Apparently I’ve been slacking! Whoops, sorry for not posting daily life went ahead and got in the way again. I’ve been doing ok on the cleanse, but if I’m going to be completely honest, I’ve been eating some processed snacks that’s have no business eating-cleanse or not. Processed foods and sugars sure do have a tight hold on me. I’ve been able to give up pasta and bread-so why not the other stuff. It’s frustrating especially when I figured I’d easily drop 20lbs doing this cleanse and that is most definitely not the case. However lately the thought has crossed my mind that I’m simply not eating enough. So today I’ll be tracking my calorie intake, which I haven’t done since starting the cleanse. I’ll also be trying my very hardest not to eat anything on the “no eat” list today. I’ll be going to a family BBQ this afternoon with all the things that will tempt me. So we’ll see how it goes!
Things are still going well on the no carb front for me. I can’t say the same about sugar. I am still craving it in the worst way. I stopped taking Gymena(to help curb the sugar cravings) daily when the cleanse began, I think I need to add that back in and see if that helps. I also felt kinda bloated and crappy after dinner. I was eating cheese for the first time in 9 days. I LOVE cheese, but it seems that cheese no longer loves me. Which is a great thing to know. I probably never noticed before because I was bloated from all the bread I was eating.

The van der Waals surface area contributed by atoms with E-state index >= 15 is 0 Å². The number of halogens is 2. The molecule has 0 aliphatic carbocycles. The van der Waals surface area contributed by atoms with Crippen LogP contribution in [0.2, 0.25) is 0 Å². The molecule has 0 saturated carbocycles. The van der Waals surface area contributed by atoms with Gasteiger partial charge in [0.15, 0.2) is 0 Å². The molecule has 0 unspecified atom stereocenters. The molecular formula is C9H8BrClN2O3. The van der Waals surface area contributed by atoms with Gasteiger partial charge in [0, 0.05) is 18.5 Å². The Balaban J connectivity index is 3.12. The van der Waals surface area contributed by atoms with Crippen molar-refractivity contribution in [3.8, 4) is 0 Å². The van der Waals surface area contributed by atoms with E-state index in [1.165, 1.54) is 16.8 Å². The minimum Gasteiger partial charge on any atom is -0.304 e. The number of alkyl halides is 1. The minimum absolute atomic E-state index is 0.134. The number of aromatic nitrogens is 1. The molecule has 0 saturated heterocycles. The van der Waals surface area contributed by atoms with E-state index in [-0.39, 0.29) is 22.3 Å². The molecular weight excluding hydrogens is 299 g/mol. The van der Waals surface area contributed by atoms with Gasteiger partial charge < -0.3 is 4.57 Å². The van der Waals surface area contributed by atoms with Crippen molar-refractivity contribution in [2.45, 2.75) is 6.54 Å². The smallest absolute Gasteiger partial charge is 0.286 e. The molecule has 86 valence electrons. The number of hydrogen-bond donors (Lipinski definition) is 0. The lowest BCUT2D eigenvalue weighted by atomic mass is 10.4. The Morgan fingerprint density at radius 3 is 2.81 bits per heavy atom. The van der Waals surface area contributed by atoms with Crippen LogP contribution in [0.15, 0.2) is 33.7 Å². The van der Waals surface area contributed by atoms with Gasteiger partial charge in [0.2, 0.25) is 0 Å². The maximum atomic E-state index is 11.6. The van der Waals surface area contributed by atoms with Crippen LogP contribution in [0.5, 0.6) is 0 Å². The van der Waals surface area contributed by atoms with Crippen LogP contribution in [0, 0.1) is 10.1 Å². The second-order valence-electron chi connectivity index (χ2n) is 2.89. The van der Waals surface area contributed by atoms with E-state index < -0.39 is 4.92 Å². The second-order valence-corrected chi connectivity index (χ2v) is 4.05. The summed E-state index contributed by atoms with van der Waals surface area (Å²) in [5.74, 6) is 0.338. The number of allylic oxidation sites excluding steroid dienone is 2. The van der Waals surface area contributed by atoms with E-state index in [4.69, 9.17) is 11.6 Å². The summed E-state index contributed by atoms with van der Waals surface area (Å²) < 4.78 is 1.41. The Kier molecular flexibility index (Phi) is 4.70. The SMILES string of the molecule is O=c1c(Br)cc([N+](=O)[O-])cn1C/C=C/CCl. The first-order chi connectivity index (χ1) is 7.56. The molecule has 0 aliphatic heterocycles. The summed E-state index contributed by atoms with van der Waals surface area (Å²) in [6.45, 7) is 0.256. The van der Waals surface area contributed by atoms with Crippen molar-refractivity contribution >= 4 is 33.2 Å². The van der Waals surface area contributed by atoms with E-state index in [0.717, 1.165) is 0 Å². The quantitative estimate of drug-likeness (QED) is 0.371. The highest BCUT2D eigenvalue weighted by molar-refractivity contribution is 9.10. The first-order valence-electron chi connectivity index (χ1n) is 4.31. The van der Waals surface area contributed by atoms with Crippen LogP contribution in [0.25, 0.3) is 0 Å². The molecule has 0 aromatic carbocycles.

What Is Binge Eating Disorder (B.E.D.)?
- B.E.D. affects an estimated 2.8 million adults, according to a national survey.*
- B.E.D. is more common among adults in the US than anorexia and bulimia combined.
- B.E.D. affects both women and men. Based on percentage, two times as many women are affected as men in the US.†
- B.E.D. can occur in normal-weight, overweight, or obese adults.
- B.E.D. occurs at a similar rate across non-Latino white (1.4%), Latino (2.1%), Asian (1.2%), and African American (1.5%) adults in the US.
*Based on 12-month prevalence estimates applied to the full US population ≥ 18 years.
†Based on estimated 12-month prevalence data in the US.
Signs and symptoms of binge eating disorder
People with binge eating disorder are embarrassed and ashamed of their eating habits, so they often try to hide their symptoms and eat in secret. Many binge eaters are overweight or obese, but some are of normal weight.
Behavioral symptoms of binge eating and compulsive overeating
- Inability to stop eating or control what you’re eating
- Rapidly eating large amounts of food
- Eating even when you’re full
- Hiding or stockpiling food to eat later in secret
- Eating normally around others, but gorging when you’re alone
- Eating continuously throughout the day, with no planned mealtimes
Emotional symptoms of binge eating and compulsive overeating
- Feeling stress or tension that is only relieved by eating
- Embarrassment over how much you’re eating
- Feeling numb while bingeing—like you’re not really there or you’re on auto-pilot.
- Never feeling satisfied, no matter how much you eat
- Feeling guilty, disgusted, or depressed after overeating
- Desperation to control weight and eating habits
Ask yourself the following questions. The more “yes” answers, the more likely it is that you have binge eating disorder.
- Do you feel out of control when you’re eating?
- Do you think about food all the time?
- Do you eat in secret?
- Do you eat until you feel sick?
- Do you eat to escape from worries, relieve stress, or to comfort yourself?
- Do you feel disgusted or ashamed after eating?
- Do you feel powerless to stop eating, even though you want to?